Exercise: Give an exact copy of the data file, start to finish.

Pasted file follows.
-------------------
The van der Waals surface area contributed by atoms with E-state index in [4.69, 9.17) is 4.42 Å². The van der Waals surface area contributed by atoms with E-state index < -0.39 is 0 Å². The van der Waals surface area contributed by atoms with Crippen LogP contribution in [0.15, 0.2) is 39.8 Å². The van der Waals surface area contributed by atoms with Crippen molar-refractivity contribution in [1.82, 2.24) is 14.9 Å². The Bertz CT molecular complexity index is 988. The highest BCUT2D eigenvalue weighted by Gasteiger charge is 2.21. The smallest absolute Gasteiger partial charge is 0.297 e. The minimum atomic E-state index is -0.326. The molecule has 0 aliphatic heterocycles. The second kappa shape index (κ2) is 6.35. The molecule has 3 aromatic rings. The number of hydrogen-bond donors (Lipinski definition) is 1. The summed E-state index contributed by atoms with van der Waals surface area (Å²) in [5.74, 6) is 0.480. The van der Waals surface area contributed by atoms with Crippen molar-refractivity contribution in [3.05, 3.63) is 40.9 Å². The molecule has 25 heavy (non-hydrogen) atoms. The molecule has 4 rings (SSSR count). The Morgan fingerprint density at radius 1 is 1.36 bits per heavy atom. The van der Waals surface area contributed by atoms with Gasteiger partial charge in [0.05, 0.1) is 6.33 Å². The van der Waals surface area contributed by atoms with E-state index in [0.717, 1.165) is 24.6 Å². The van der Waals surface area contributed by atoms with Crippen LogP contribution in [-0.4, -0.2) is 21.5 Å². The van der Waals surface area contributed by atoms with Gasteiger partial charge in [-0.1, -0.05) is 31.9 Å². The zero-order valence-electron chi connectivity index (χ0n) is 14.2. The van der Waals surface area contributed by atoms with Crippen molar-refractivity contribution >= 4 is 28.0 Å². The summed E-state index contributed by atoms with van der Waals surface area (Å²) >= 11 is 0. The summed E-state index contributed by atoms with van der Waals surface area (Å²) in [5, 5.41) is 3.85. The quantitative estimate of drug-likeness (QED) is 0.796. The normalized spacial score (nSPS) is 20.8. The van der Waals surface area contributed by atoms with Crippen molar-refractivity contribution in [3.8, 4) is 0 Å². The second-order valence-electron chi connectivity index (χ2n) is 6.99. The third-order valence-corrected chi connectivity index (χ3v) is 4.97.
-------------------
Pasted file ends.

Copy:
The van der Waals surface area contributed by atoms with E-state index in [4.69, 9.17) is 4.42 Å². The van der Waals surface area contributed by atoms with E-state index < -0.39 is 0 Å². The van der Waals surface area contributed by atoms with Crippen LogP contribution in [0.15, 0.2) is 39.8 Å². The van der Waals surface area contributed by atoms with Crippen molar-refractivity contribution in [1.82, 2.24) is 14.9 Å². The Bertz CT molecular complexity index is 988. The highest BCUT2D eigenvalue weighted by Gasteiger charge is 2.21. The smallest absolute Gasteiger partial charge is 0.297 e. The minimum atomic E-state index is -0.326. The molecule has 0 aliphatic heterocycles. The second kappa shape index (κ2) is 6.35. The molecule has 3 aromatic rings. The number of hydrogen-bond donors (Lipinski definition) is 1. The summed E-state index contributed by atoms with van der Waals surface area (Å²) in [5.74, 6) is 0.480. The van der Waals surface area contributed by atoms with Crippen molar-refractivity contribution in [3.05, 3.63) is 40.9 Å². The molecule has 25 heavy (non-hydrogen) atoms. The molecule has 4 rings (SSSR count). The Morgan fingerprint density at radius 1 is 1.36 bits per heavy atom. The van der Waals surface area contributed by atoms with Gasteiger partial charge in [0.05, 0.1) is 6.33 Å². The van der Waals surface area contributed by atoms with E-state index in [0.717, 1.165) is 24.6 Å². The van der Waals surface area contributed by atoms with Crippen LogP contribution in [-0.4, -0.2) is 21.5 Å². The van der Waals surface area contributed by atoms with Gasteiger partial charge in [-0.1, -0.05) is 31.9 Å². The zero-order valence-electron chi connectivity index (χ0n) is 14.2. The van der Waals surface area contributed by atoms with Crippen molar-refractivity contribution >= 4 is 28.0 Å². The summed E-state index contributed by atoms with van der Waals surface area (Å²) >= 11 is 0. The summed E-state index contributed by atoms with van der Waals surface area (Å²) in [5, 5.41) is 3.85. The quantitative estimate of drug-likeness (QED) is 0.796. The normalized spacial score (nSPS) is 20.8. The van der Waals surface area contributed by atoms with Crippen molar-refractivity contribution in [3.8, 4) is 0 Å². The second-order valence-electron chi connectivity index (χ2n) is 6.99. The third-order valence-corrected chi connectivity index (χ3v) is 4.97.